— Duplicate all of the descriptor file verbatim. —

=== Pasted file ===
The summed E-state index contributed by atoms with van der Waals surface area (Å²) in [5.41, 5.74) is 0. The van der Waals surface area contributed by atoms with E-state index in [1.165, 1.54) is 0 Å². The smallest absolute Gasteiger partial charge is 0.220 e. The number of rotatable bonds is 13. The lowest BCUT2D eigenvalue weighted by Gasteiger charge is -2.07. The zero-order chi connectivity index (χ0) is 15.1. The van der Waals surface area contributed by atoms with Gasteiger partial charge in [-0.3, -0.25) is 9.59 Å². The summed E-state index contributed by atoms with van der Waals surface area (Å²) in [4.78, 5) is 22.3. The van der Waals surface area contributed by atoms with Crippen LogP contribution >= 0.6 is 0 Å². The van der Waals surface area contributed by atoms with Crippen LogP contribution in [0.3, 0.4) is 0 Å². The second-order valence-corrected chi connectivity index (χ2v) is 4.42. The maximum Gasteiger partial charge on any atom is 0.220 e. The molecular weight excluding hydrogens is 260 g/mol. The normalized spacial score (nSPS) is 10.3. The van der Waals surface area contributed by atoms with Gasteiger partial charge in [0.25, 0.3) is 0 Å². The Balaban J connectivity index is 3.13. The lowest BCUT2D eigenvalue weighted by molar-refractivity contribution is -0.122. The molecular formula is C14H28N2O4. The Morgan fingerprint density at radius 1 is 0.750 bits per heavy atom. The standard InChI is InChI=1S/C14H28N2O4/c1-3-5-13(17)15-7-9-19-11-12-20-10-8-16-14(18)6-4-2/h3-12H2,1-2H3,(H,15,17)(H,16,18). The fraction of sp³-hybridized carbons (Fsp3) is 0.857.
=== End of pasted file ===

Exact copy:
The summed E-state index contributed by atoms with van der Waals surface area (Å²) in [5.41, 5.74) is 0. The van der Waals surface area contributed by atoms with E-state index in [1.165, 1.54) is 0 Å². The smallest absolute Gasteiger partial charge is 0.220 e. The number of rotatable bonds is 13. The lowest BCUT2D eigenvalue weighted by Gasteiger charge is -2.07. The zero-order chi connectivity index (χ0) is 15.1. The van der Waals surface area contributed by atoms with Gasteiger partial charge in [-0.3, -0.25) is 9.59 Å². The summed E-state index contributed by atoms with van der Waals surface area (Å²) in [4.78, 5) is 22.3. The van der Waals surface area contributed by atoms with Crippen LogP contribution >= 0.6 is 0 Å². The van der Waals surface area contributed by atoms with Crippen LogP contribution in [0.3, 0.4) is 0 Å². The second-order valence-corrected chi connectivity index (χ2v) is 4.42. The maximum Gasteiger partial charge on any atom is 0.220 e. The molecular weight excluding hydrogens is 260 g/mol. The normalized spacial score (nSPS) is 10.3. The van der Waals surface area contributed by atoms with Gasteiger partial charge in [0.25, 0.3) is 0 Å². The Balaban J connectivity index is 3.13. The lowest BCUT2D eigenvalue weighted by molar-refractivity contribution is -0.122. The molecular formula is C14H28N2O4. The Morgan fingerprint density at radius 1 is 0.750 bits per heavy atom. The standard InChI is InChI=1S/C14H28N2O4/c1-3-5-13(17)15-7-9-19-11-12-20-10-8-16-14(18)6-4-2/h3-12H2,1-2H3,(H,15,17)(H,16,18). The fraction of sp³-hybridized carbons (Fsp3) is 0.857.